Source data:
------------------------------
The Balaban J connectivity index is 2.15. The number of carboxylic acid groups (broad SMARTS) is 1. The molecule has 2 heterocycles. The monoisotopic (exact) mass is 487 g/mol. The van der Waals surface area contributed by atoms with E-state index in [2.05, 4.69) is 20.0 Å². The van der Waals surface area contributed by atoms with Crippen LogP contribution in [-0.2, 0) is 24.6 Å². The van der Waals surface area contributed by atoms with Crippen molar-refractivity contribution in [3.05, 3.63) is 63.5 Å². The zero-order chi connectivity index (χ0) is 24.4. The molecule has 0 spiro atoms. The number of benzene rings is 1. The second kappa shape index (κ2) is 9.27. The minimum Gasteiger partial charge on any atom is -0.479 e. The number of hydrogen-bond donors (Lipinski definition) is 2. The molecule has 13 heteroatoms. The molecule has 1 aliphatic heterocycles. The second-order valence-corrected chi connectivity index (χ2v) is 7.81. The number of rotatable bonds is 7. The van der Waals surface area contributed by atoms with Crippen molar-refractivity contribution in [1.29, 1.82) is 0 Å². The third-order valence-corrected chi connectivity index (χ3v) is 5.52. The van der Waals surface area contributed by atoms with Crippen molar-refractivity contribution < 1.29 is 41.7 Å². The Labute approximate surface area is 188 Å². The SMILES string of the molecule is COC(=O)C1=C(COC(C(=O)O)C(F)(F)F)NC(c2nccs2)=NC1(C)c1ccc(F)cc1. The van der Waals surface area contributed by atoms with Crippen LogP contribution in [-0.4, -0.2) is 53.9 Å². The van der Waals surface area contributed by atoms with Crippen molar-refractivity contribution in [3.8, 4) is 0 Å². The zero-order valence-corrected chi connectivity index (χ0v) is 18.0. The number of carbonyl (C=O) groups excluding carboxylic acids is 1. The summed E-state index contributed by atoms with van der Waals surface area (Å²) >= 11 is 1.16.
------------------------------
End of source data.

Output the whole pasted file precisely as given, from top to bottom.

The Balaban J connectivity index is 2.15. The number of carboxylic acid groups (broad SMARTS) is 1. The molecule has 2 heterocycles. The monoisotopic (exact) mass is 487 g/mol. The van der Waals surface area contributed by atoms with E-state index in [2.05, 4.69) is 20.0 Å². The van der Waals surface area contributed by atoms with Crippen LogP contribution in [-0.2, 0) is 24.6 Å². The van der Waals surface area contributed by atoms with Crippen molar-refractivity contribution in [3.05, 3.63) is 63.5 Å². The zero-order chi connectivity index (χ0) is 24.4. The molecule has 0 spiro atoms. The number of benzene rings is 1. The second kappa shape index (κ2) is 9.27. The minimum Gasteiger partial charge on any atom is -0.479 e. The number of hydrogen-bond donors (Lipinski definition) is 2. The molecule has 13 heteroatoms. The molecule has 1 aliphatic heterocycles. The second-order valence-corrected chi connectivity index (χ2v) is 7.81. The number of rotatable bonds is 7. The van der Waals surface area contributed by atoms with Crippen molar-refractivity contribution in [1.29, 1.82) is 0 Å². The third-order valence-corrected chi connectivity index (χ3v) is 5.52. The van der Waals surface area contributed by atoms with Crippen molar-refractivity contribution < 1.29 is 41.7 Å². The Labute approximate surface area is 188 Å². The SMILES string of the molecule is COC(=O)C1=C(COC(C(=O)O)C(F)(F)F)NC(c2nccs2)=NC1(C)c1ccc(F)cc1. The van der Waals surface area contributed by atoms with Crippen LogP contribution in [-0.4, -0.2) is 53.9 Å². The van der Waals surface area contributed by atoms with Crippen molar-refractivity contribution in [3.8, 4) is 0 Å². The zero-order valence-corrected chi connectivity index (χ0v) is 18.0. The number of carbonyl (C=O) groups excluding carboxylic acids is 1. The summed E-state index contributed by atoms with van der Waals surface area (Å²) >= 11 is 1.16.